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The Remedy

The people complained against God and Moses, “Why have you brought us up from Egypt to die in the wilderness, where there is no food or water? We are disgusted with this wretched food!” (Numbers 21:5)

The Prayer Before Meals: Bless us O Lord and these thy gifts which we are about to receive from thy bounty, through Christ our Lord.  Amen

Think about this: 3 times a day, 365 days a year. That’s more than a thousand times every year we pray that little prayer. That’s a lot of gratitude. But can you imagine sitting down at the table and saying, “I’m disgusted with this wretched food”? That’s exactly what the Jews did in Numbers 21:5. The Bible calls the Jews a stiff-necked people. That means stubborn or hard-headed. They had been in the desert a long time and maybe manna wasn’t exactly tasty. But can you imagine telling God that you’re disgusted with His gifts?

Well, maybe we can imagine it. Sometimes we get tired of the way things are, and grumbling about it just seems to come naturally. We’d love to have God iron out some of the wrinkles in our lives. The problem is, that when we tell God that we just can’t take it anymore, we are not so different from those complainers in the desert all those centuries ago.

Well, God dealt with them in a powerful way. He sent snakes, lots and lots of slithering, biting snakes. Snakes are very symbolic in the Bible. They stand for the devil and for sin. So, when the Israelites saw the snakes, they also saw their own sinfulness and lack of gratitude. In Numbers 21:7 it says: “Then the people came to Moses and said, “We have sinned in complaining against the LORD and you. Pray to the LORD to take the serpents from us.” They realized their sin, and they repented.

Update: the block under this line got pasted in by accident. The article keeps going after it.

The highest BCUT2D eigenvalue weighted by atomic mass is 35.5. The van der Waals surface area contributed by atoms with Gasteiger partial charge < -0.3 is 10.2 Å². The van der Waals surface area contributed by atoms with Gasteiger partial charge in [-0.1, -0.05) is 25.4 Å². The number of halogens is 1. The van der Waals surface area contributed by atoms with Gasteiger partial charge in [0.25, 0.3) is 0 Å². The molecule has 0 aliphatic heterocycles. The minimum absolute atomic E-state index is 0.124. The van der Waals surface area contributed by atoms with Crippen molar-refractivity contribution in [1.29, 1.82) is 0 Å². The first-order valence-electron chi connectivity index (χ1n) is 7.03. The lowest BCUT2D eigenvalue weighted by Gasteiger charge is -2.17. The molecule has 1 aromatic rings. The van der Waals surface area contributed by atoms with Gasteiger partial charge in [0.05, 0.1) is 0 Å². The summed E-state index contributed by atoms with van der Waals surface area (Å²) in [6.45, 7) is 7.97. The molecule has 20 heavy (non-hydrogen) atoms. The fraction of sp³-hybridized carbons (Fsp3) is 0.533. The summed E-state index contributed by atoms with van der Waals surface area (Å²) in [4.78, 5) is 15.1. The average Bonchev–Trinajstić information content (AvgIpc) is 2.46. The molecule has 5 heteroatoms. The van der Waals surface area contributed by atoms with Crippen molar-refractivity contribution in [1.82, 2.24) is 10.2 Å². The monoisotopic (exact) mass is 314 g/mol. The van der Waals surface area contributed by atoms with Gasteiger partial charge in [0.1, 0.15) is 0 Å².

The very next verse tells us that when God sent the snakes, He also provided the remedy.  “The LORD said to Moses: Make a seraph and mount it on a pole, and everyone who has been bitten will look at it and recover.” The pole is also symbolic because it prefigures the cross of Christ. That’s why Jesus said to Nicodemus in John 3:14-15: “And just as Moses lifted up the serpent in the desert, so must the Son of Man be lifted up, so that everyone who believes in him may have eternal life.” 

God didn’t send the snakes among the Jews to condemn them but to open their eyes to their own sinfulness. Neither did He, “send His Son into the world to condemn the world, but that the world might be saved through him” (John 3:17).

His sacrifice became our remedy.

Lord God, we are your children and we know that You love us.  Only Your love can overcome our pride and our stubbornness. Only You can take the hardness from our hearts and turn our complaining into gratitude. Open our eyes, Lord, and help us to trust You in all things.  Amen


The readings for September 14  The Exaltation of the Holy Cross

  • Numbers 21:4b-9
  • Psalms 78:1-2, 34-35, 36-37, 38
  • Philippians 2:6-11
  • John 3:13-17
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